where 8 out of every 10 businesses fail within the first two years of launching, looking seriously at all necessary expenses before opening the doors is a must in order to secure your business’s financial future.
Whether there wasn’t enough operating capital or a lack of planning and experience, repeatedly businesses are hit with other unexpected expenses. Here are five common expenses that are often overlooked and missing from a startup budget:
1) Play Nice with Your Government: Employee Benefits & TaxesThese rates, along with their associated laws and regulations, can depend on your city or state, and often federal regulations are involved. Those who have never had to make payroll may not be aware of this all these added expenses. Furthermore, in order to be competitive in the labor market, businesses need to remember that the benefits they offer to their employees, and team members are also included in these taxes as well.
To make matters worse, sometimes these laws change and this can hit the bottom line of a new venture pretty hard. Come November election time, the passing of a fresh ballot measure could influence these rates or requirements and drastically change the budget.
2) Furniture Doesn’t Grow on Trees: Office Brokers and EquipmentWhen acquiring a new office, usually the building pays the accompanying broker’s fee, but other times they do not. This is yet another unexpected expense that could be missing from the pre-opening analysis. Even if this is discussed prior to acquisition, there may be a need to set aside some extra funding for this possibility.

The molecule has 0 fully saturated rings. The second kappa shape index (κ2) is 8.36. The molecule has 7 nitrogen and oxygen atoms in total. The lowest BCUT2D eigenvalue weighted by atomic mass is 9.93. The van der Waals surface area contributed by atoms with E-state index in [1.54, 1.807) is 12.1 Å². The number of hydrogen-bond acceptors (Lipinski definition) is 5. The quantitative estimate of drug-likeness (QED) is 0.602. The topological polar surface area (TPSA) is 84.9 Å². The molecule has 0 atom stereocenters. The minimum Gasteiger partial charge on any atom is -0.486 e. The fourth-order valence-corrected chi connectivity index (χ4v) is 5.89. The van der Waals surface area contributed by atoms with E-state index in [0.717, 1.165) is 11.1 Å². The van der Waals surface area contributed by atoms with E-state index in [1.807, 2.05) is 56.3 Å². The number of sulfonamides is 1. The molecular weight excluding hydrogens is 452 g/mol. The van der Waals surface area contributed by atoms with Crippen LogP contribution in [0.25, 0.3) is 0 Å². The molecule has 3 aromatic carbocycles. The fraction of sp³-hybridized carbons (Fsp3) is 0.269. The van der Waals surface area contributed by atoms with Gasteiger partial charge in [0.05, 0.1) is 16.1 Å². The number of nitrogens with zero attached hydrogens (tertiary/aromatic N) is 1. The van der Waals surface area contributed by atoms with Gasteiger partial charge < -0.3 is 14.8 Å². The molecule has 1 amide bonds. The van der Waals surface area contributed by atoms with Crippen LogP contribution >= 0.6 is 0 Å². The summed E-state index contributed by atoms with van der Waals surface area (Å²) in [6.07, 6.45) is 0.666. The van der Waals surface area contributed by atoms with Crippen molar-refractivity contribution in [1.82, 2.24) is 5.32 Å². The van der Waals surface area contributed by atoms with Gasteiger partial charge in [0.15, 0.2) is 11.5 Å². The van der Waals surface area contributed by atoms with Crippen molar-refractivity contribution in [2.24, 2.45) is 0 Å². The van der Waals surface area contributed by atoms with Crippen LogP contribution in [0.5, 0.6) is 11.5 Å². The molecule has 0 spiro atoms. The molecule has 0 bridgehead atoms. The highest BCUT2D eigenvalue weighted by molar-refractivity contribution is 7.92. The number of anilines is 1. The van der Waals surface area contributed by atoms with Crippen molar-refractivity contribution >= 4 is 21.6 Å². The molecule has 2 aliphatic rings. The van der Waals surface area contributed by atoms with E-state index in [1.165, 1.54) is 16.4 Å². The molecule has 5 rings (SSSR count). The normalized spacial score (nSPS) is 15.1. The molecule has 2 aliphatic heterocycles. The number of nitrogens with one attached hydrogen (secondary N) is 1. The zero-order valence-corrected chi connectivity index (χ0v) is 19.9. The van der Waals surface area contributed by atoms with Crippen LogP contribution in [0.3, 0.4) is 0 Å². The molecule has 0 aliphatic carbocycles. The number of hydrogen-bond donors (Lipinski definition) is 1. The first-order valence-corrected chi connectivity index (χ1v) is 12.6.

Depending on where your startup is stationed, whether at home with a few employees or in a retail store, hidden costs often associated with starting a business also include suitable furniture, proper electrical wiring, fast Internet connections, cleaning supplies, and other charges outside the monthly rent. If you’re opening up a retail store, include tables, shelves, and at least a working cash register into those expenses as well, especially if you’re starting from scratch.
3) Prepare for the Worst: Property and Casualty InsuranceAnother line item in the budget that can blind side a startup is insurance costs. Again, regulations vary, but rates to carry mandatory liability coverage can sometimes run into the $10,000 to $20,000 range per annum. An additional thousand dollars or more in monthly insurance costs could bankrupt a small startup very quickly.
Whether you need protection in case your programming code fails to work correctly or to shield your board members from lawsuits, having the right insurance is the key to avoid potential bankruptcy.
4) Protect Your Brand: Trademarks and DomainsMost companies will earmark legal expenses, but there are often other costs that could sneak up on the unsuspecting startup. If your valuable brand name needs protection, there are trademark laws and copyright fees to consider.
Doing business online is a must and although domain names are pretty cheap, gathering domain extensions for your brand can become expensive. You’ll want to make sure there isn’t another business using your domain overseas and taking potential customers from your company.
5) We Have the Technology: Software ServicesWhile most understand the need for computers, networking, servers and modems, often overlooked are software services. One company will host your website, and another may charge for additional email services.
In the past, one might purchase word-processing software and be set for the next few years, but today, most companies charge an ongoing, yearly fee outside the up-front cost of the software. Typically, these costs won’t break the bank, but they should still be in the budget. Just make sure that you create an effective budget that will give your startup the most value.
A startup must have everything they need to make it through their first few formidable years in order to reach success. Ensuring that all expenses are included above the bottom line can mean the difference between winning and losing this difficult startup game.